# The Body

Once your first few statements have persuaded readers that you actually have something noteworthy to say, you need to provide details about your announcement. The body of your press release could include benefits, key features, event details, explanations, and other bits of information that help communicate your story. When creating the body, make certain you clearly position your brand, product, or service.

Tips for shaping the body of your content:

  • Write in a journalistic, factual style.
  • Stick to one point.
  • Speak to the needs of your target audience.
  • Be relevant.
  • Include a suitable quote from a customer, analyst, or senior representative of your company to help strengthen the newsworthiness and credibility of your press release.
  • Include relevant information, such as statistics, pricing, and availability.

# The Boilerplate

This final element contains company information that highlights the basics or your business’s history, as well as any special credentials. Your boilerplate should be a short paragraph describing what your business does, what it stands for, and why it is unique. Make sure the information is accurate and that you do not use sales-orientated terminology.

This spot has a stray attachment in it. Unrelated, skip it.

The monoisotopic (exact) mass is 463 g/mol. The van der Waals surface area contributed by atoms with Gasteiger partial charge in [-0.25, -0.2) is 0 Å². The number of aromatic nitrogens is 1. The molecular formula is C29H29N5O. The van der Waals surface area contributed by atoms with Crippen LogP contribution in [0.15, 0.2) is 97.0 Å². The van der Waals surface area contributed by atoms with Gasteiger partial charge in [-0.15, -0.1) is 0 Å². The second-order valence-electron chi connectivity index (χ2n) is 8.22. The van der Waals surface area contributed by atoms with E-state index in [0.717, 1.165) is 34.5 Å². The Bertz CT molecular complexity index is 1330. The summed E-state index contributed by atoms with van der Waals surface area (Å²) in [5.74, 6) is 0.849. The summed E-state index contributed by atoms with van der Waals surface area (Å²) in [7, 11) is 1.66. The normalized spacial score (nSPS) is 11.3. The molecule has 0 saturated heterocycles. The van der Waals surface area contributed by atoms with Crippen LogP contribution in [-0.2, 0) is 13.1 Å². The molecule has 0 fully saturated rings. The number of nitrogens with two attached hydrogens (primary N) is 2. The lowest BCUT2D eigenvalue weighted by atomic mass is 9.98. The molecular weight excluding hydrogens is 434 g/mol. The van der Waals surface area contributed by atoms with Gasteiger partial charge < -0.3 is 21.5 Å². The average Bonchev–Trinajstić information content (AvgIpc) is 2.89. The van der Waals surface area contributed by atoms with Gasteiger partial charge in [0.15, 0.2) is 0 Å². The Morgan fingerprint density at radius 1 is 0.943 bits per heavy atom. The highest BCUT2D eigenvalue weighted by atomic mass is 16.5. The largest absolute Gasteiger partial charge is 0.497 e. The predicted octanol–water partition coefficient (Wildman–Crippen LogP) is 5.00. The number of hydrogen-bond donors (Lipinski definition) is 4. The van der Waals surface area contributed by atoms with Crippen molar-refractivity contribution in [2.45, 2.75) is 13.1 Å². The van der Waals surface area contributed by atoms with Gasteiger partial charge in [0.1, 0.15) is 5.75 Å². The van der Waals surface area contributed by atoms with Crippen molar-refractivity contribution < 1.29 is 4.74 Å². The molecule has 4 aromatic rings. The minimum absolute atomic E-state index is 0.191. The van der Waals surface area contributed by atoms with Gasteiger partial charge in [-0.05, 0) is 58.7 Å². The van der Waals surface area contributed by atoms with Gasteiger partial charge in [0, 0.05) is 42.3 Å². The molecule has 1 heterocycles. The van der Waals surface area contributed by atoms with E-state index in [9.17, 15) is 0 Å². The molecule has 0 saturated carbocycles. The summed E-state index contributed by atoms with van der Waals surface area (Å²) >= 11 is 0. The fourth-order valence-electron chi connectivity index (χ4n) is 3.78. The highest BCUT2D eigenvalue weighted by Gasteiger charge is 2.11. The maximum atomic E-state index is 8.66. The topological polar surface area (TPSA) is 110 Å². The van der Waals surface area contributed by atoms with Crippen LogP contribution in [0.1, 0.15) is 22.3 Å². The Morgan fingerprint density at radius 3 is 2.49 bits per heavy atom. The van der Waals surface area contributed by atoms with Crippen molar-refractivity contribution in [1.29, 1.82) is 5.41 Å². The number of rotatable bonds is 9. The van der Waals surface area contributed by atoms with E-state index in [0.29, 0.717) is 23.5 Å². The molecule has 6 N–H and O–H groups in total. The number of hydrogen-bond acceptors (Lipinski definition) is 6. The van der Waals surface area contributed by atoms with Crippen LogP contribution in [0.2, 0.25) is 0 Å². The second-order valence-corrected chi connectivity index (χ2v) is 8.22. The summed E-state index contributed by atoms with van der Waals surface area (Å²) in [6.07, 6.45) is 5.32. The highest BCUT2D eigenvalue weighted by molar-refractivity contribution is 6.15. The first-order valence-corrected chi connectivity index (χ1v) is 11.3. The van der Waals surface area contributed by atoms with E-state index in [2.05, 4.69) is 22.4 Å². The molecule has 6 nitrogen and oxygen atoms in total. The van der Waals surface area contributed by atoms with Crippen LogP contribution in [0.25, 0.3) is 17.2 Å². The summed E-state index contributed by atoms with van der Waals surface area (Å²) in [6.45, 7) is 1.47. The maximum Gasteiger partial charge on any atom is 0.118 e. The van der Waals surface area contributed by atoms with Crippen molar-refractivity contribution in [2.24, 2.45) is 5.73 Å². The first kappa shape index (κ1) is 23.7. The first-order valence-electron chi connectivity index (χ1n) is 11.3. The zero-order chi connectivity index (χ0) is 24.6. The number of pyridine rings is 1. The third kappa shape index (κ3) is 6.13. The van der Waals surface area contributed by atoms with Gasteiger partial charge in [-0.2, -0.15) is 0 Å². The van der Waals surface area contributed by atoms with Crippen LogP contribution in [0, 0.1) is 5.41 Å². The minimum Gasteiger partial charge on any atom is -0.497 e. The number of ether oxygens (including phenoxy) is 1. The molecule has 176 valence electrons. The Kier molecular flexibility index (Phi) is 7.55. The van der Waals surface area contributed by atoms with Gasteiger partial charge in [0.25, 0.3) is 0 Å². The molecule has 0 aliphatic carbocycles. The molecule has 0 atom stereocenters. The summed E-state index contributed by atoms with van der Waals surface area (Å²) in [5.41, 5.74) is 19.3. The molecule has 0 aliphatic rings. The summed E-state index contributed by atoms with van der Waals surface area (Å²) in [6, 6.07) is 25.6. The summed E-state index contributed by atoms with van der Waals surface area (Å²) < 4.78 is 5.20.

The Online Factor

Besides the elements mentioned above, you should consider optimizing your news release for search engines and readers. Ensuring your content includes targeted keywords, as well as anchor text, is just one way to improve your site’s ranking. However, you should also take into account that some distribution services allow you include videos, images, and documents that make for dynamic storytelling. The better you tell your story, the better your chance of finding success with your press release.

Keep in mind that as long as your optimized press release remains online, it will continue to work for your business. Even if it isn’t picked up by a journalist or blogger, it can still help drive traffic and increase your online visibility.

Bonus Tips:

  • Avoid hype. Press releases have no room for hyperbole and unnecessary exclamation marks.
  • Proofread. Silly mistakes like typos are completely avoidable.
  • Make certain contact information for you or your PR representative is included and correct. News is time-sensitive, so you need to ensure journalists can follow-up quickly and easily.
  • Follow the format expected of a press release. Journalists are exposed to articles, advertisements, and other promotional materials on a daily basis. Therefore, you need to make sure you follow a format that distinguishes your piece as a press release.
  • Look for a fresh angle before writing your content. Cookie-cutter press releases are boring, and journalists have seen thousands of them. You need to present your story in a way that makes people sit up and take notice of your news.